Robert Pollin, UMass Amherst economics professor and co-director of the Political Economy Research Institute (PERI), discusses the prospects for national economic recovery and what that could mean for the federal budget deficit. (The Real News Network, 2/6/10)
In her recent New York Times Economix blog, UMass Amherst economics professor Nancy Folbre explains that we don’t really have an accurate calculation of the cost of caring for family (which includes elder care, child care, college education and so on) because we have not developed a Dependent Price Index.
Many social scientists, myself included, are struggling to quantify and analyze these trends. We need to develop a more systematic and unified approach.
Trends in real wages are typically adjusted for changes in the cost of living, as measured by the consumer price index. While this index needs improvement, no economist I know would ignore the need for it.
Trends in family income, however, are never adjusted for changes in the cost of caring for dependents, because we have not developed a comprehensive Dependent Price Index. The Department of Agriculture regularly estimates family expenditures on children, but ignores both the costs of college and the value of parental time.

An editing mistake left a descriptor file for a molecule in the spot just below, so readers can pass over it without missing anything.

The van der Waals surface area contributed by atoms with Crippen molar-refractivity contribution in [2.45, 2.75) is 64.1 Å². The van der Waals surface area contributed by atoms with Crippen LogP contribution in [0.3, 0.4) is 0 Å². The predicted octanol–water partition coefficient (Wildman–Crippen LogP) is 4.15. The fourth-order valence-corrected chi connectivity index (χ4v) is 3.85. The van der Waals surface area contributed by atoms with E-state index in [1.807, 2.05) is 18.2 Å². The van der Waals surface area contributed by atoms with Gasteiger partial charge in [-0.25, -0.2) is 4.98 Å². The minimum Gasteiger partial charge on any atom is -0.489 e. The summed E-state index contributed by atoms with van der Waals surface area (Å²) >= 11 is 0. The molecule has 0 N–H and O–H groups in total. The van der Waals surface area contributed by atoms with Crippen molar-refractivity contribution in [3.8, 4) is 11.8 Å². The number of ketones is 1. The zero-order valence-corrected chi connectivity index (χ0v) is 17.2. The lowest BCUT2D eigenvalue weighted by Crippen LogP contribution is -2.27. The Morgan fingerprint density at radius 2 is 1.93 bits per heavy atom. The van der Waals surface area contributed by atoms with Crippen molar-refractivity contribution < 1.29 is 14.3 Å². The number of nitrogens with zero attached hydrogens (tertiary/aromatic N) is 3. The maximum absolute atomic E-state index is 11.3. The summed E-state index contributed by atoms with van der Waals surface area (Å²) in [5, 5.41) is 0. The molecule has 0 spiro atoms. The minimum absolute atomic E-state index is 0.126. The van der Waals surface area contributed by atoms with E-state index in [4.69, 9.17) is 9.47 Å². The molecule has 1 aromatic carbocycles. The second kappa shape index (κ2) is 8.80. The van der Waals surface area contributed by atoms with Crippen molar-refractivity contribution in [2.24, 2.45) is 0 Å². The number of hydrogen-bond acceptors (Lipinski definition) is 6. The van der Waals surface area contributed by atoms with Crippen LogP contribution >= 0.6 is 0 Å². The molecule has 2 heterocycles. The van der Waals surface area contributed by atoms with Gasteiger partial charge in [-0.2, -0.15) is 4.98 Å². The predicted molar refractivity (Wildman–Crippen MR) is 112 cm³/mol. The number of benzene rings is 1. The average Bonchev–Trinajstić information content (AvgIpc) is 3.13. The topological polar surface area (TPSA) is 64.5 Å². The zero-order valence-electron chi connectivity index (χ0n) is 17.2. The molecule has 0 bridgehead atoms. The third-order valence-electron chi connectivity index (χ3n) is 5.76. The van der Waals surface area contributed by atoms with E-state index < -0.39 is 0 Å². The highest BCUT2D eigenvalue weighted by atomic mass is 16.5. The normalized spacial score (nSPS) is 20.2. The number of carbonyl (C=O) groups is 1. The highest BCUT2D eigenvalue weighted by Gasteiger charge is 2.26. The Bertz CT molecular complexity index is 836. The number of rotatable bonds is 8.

After the Santa Fe Reporter profile piece on Samuel Bowles was published, many economics bloggers have linked to the article which focuses on the work of Samuel Bowles, UMass Amherst professor emeritus and Arjun Jayadev ’01 MA and ’05 Ph.D.
A recent Santa Fe Reporter article, Born Poor? Santa Fe economist Samuel Bowles says you better get used to it, profiles UMass Amherst economics professor emeritus, Samuel Bowles. His ideas, sometimes described as radical, are gaining momentum in light of the current state of the economy. The implication of Bowles’ basic ideas is that New Mexico and the United States will continue to fall behind until they learn to share the wealth.
“Sam Bowles is somebody who straddles the boundary. He maintains the idea that there should be radical redistribution—that the current system is a terrible system in a variety of ways—but he’s also somebody who believes the methodological tools of economics have some real value,” GWU’s Farrell says. “I think what he’s doing is very smart. And it actually has some promise for a future, coherent research agenda.”